Civil servants protest over low salary in Jonglei

By Deng Ghai Deng

Civil servants in the Jonglei State capital Bor took to the streets on Monday to hold a public demonstration to protest against what they said was a failure by the state government to fully implement the new salary structure announced by the National Ministry of Labor and Public Service.

In Jonglei, civil servants began their strike last week when they refused to turn up for work. The protesters blocked roads and put barricades along the main roads leading to the Bor airstrip, river port, Marol market and governor’s office.

The protesters carried banners, with writings such as stop corruption.

Teacher Peter Mayen Agany, from Malek secondary school, said he resorted to joining the public demonstrations because he was frustrated by what he called in his words “mistreatment by corrupt government officials.

“We need our money to be given to us today.  We need to be paid as teachers and all the other workers from the government’s institutions in Jonglei state. Nobody can deny that. We heard that they say our complaints are baseless. It’s not baseless; we have confidence in credit advice,” Agany said

At the same time, Protester Ayuen Loch from the Jonglei state Ministry of Agriculture said he too has been disappointed and he was in the street to demand his full payment according to the new salary structure.

“We are protesting against the mismanagement of public resources in Jonglei state. We marched to the finance office to demand our rights as civil servants of Jonglei state. The government of Jonglei state must take immediate action right away from the 13th of this day. And call on the national government to intervene in this process,” Loch said

Toung Majok, the Jonglei State Acting Governor said his office noticed the civil servants concerns and has resolved that all their demands be addressed in order to restore the situation to normalcy.

“The government is committed to writing a letter in order to convince them. Now we have written a letter and they will be given a copy for them to uplift the strike.  We also agreed that their salaries are to be received as from now if they received their cheques.  As per this agreement, I think there will be nothing more to happen and we are expecting relevant calm in the town.” Majok said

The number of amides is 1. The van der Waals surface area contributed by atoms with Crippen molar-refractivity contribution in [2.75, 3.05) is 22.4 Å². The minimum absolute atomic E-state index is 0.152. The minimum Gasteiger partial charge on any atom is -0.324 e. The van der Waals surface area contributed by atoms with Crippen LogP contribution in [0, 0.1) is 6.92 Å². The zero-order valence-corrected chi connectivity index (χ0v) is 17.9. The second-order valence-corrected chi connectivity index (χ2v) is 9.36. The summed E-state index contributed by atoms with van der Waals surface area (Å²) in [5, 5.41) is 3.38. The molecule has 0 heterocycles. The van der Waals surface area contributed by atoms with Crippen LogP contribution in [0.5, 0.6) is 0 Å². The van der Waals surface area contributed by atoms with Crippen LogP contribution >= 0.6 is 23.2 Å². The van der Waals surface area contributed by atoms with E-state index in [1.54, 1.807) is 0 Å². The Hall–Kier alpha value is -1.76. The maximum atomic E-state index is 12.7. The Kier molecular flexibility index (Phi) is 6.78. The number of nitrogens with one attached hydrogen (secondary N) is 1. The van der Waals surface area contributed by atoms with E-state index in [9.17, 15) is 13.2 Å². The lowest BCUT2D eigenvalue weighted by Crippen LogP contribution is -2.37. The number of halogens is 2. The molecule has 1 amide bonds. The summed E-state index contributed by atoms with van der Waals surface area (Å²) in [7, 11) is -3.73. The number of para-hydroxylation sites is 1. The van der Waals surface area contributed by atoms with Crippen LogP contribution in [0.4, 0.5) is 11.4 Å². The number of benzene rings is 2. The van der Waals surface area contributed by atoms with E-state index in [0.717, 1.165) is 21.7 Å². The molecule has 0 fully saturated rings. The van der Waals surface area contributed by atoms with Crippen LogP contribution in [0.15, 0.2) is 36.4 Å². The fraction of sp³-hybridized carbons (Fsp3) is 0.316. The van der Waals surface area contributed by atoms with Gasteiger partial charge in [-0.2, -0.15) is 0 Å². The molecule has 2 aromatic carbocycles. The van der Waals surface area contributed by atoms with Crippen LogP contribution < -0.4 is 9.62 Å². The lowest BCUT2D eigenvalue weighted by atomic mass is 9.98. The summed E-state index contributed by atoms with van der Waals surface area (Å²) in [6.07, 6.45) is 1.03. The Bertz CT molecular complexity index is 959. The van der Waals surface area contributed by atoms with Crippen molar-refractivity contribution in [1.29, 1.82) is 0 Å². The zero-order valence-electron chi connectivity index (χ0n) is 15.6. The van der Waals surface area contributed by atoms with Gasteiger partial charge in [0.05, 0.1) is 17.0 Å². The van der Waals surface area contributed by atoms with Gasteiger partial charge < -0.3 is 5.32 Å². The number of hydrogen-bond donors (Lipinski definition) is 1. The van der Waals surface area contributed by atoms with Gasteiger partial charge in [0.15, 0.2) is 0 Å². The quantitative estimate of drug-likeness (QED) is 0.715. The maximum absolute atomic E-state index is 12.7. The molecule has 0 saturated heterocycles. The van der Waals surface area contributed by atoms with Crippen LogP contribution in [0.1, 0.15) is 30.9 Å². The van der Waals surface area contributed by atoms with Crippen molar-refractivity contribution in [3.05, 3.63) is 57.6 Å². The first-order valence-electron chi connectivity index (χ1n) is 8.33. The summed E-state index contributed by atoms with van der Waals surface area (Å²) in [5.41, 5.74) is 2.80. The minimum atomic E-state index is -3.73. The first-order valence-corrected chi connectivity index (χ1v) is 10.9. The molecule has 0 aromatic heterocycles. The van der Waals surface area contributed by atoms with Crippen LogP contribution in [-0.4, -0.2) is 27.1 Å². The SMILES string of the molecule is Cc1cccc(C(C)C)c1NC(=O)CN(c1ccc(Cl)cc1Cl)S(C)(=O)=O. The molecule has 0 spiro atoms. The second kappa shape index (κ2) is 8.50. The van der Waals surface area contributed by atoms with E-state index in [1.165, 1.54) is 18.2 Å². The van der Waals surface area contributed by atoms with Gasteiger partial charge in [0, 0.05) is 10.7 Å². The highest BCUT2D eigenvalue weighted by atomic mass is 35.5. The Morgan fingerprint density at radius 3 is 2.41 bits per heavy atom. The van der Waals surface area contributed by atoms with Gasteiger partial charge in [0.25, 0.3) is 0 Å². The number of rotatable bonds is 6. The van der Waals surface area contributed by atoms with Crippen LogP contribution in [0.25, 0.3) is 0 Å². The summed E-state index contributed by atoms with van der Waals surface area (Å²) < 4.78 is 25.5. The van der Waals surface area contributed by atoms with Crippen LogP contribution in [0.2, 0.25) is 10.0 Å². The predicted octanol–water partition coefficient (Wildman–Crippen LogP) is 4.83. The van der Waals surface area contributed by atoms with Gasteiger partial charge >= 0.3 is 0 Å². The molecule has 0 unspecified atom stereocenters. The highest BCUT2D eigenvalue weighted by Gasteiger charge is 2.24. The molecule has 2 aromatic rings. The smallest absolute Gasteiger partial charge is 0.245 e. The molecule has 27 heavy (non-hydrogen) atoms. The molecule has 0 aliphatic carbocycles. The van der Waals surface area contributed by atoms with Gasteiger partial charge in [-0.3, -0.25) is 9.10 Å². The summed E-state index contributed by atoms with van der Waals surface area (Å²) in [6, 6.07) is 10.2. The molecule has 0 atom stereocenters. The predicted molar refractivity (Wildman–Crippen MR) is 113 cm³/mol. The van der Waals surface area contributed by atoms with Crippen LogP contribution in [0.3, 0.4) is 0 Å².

Samuel Majier Loch, the Secretary-General of the Workers’ Union in Jonglei state said requested the government to put the agreement in writing. He added that if they got the letter, they would call a meeting and maybe, they were going to resolve to call the strike off.

Some security organ generals including the police and national security service were seen assaulting and harassing protesters and journalists covering the event. 

However, Major General Joseph Mayen Akoon, the Jonglei State Police commissioner, admitted that he was aware of some protesters who were assaulted by some security officers.

Akoon apologized and vowed to reorient police officers in order respect peaceful protests.

“I condemn it, it’s not good. We the police are the one to stop violence not to create it. I heard that some teachers were beaten, I am very sorry for that. They are civilians and they were not coming with violence,” Akoon said.

The protesters called on the Governor Denay Jock Chagor to resign saying he has done little to protect civil servants such as teachers and that corruption has flourished in his administration. 

They said teachers in the villages lived in fear because of widespread insecurity as two of their colleagues riding on a bike to give lesson in Anyidi payam were waylaid and murdered in cold blood last month. 

Recent reports by Transparency International ranked South Sudan second world’s most corrupt nation.

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